Fighting The 'Post-Holiday Blues'

Dr. Tyler Ralston
Dr. Tyler Ralston

HONOLULU (KHNL) - With the New Year well under way, the holidays may seem like a distant memory. But after the celebrations have died down, some people may experience mental and physical exhaustion.

It's not an official diagnosis recognized by the mental health field, but for some people, the "post-holiday blues" can be common, following a season of ups and downs.

Shoppers packed malls during the holidays, but now, stores are a bit empty. And for some, the post-holiday season brings a similar feeling of emptiness inside.

"You can't sleep," said Alice Kauhane, a Maunalani Heights resident. "It gets you down. I'm not young anymore."

Symptoms for the "post-holiday blues" include changes in a person's routine.

"The main ones are generally a loss of pleasure in activities one used to enjoy prior the holidays," said Dr. Tyler Ralston, a clinical psychologist. "And also a loss of interest in a lot of activities that they used to enjoy."

He said a combination of subtle changes can trigger holiday-related stress.

"We often get less sleep, we often eat a lot more sugary foods, we're a lot busier, we're sitting in traffic more," said Dr. Ralston. "There's just a whole lot of stuff that can add up to stress and resulting in dipped mood or mild depression."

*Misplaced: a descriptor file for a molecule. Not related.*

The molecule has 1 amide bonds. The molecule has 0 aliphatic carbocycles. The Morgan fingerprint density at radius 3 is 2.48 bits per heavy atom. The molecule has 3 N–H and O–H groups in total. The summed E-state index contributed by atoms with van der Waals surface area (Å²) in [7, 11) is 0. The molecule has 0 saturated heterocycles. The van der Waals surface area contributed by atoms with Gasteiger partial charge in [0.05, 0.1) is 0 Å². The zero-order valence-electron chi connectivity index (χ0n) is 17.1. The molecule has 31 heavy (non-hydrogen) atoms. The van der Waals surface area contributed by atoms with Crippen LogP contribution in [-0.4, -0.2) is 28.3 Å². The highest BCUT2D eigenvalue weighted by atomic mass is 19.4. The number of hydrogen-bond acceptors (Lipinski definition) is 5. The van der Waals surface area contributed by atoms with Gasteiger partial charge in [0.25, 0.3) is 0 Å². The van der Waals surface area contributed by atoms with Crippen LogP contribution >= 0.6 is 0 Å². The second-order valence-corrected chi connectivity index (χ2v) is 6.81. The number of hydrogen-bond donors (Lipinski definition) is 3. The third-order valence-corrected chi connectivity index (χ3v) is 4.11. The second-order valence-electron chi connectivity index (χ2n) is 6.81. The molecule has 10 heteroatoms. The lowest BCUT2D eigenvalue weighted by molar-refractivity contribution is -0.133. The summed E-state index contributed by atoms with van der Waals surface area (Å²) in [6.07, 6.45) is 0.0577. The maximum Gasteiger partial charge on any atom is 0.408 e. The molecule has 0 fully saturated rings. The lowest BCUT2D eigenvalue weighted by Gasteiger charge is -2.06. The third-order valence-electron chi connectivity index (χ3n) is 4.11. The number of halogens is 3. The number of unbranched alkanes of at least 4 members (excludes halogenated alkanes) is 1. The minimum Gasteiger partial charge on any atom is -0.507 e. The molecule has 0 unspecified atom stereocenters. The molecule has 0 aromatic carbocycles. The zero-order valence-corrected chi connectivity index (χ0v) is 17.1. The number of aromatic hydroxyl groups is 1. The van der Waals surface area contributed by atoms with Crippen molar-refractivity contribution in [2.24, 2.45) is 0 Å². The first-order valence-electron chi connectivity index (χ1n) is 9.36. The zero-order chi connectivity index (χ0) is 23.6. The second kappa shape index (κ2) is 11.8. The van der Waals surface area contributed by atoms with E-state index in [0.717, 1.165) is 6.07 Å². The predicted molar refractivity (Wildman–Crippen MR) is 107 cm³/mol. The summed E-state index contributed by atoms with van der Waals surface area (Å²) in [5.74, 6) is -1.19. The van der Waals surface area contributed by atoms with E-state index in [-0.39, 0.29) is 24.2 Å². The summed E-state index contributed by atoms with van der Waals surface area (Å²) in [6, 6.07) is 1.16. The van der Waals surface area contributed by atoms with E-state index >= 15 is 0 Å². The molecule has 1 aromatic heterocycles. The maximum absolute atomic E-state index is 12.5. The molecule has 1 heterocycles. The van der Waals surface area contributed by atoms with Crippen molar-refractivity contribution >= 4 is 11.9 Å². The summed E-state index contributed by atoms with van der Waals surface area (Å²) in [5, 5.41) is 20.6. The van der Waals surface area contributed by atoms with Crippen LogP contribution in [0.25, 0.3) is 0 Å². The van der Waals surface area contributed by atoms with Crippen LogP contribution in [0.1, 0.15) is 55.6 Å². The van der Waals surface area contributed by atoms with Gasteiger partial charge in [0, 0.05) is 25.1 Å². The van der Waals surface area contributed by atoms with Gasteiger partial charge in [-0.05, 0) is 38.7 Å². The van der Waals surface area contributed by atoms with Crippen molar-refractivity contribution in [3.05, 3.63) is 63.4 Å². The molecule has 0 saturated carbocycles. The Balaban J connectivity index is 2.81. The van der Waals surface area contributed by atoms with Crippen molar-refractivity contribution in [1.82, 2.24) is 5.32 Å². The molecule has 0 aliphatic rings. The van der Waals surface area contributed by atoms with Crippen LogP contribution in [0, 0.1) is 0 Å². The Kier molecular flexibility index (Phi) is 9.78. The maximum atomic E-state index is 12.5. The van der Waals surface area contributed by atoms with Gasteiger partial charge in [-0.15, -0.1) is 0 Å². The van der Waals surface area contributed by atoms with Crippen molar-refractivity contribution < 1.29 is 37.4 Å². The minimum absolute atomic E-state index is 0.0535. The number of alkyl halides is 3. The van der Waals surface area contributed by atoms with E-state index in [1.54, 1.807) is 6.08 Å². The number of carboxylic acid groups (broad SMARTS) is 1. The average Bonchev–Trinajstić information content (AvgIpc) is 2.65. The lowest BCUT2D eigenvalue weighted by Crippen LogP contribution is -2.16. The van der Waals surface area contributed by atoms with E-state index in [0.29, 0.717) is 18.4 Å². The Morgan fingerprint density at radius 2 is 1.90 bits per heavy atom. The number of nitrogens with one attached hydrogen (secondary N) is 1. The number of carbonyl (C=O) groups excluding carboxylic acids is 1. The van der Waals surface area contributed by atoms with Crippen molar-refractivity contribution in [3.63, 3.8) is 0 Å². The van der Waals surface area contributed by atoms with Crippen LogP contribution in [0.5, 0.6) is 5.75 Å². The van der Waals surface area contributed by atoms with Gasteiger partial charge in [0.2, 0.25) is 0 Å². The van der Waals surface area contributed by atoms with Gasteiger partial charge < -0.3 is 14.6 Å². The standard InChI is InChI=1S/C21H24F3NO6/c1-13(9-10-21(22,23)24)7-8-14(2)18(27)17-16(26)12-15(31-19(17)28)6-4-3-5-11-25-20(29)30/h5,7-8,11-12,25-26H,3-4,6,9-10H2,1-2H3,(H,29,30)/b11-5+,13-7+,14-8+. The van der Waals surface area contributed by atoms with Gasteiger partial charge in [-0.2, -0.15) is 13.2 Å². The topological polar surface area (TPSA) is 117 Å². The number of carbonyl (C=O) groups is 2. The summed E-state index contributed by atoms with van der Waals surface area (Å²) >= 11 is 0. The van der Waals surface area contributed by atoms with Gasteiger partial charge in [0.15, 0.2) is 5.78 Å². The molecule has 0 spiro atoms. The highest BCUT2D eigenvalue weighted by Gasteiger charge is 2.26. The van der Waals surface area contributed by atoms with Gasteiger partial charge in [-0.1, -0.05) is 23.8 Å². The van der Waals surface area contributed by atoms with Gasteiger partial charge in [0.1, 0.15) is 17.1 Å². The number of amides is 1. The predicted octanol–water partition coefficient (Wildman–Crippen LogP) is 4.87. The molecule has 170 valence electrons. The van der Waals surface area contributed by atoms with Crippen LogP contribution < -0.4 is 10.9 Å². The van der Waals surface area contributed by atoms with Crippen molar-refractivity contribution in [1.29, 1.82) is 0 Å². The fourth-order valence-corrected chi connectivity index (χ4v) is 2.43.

And not having family around during the holidays can also affect moods.

"Well, my children are away. I'm by myself," said Kauhane. "Very lonely. Very lonely."

Dr. Ralston said there are ways to reduce the risk of the post-holiday blues.

Before the holidays even start,

  1. Limit sugary foods.
  2. Limit alcohol consumption.
  3. Get regular exercise.
  4. Stay in touch with loved ones.

And a positive attitude can also help, a tip Alice Kauhane is already taking.

"I'm going to try to look for the best in life and hope that this year is a better year," she said.

Staying prepared and listening to your body: two ways towards a healthier and happier New Year.

About six percent of men, and ten percent of women suffer from some form of depression, according to the World Health Organization. Dr. Ralston also said if symptoms don't go away, it's important to seek professional help. Click on the link on this page to learn more from the Hawaii Psychological Association.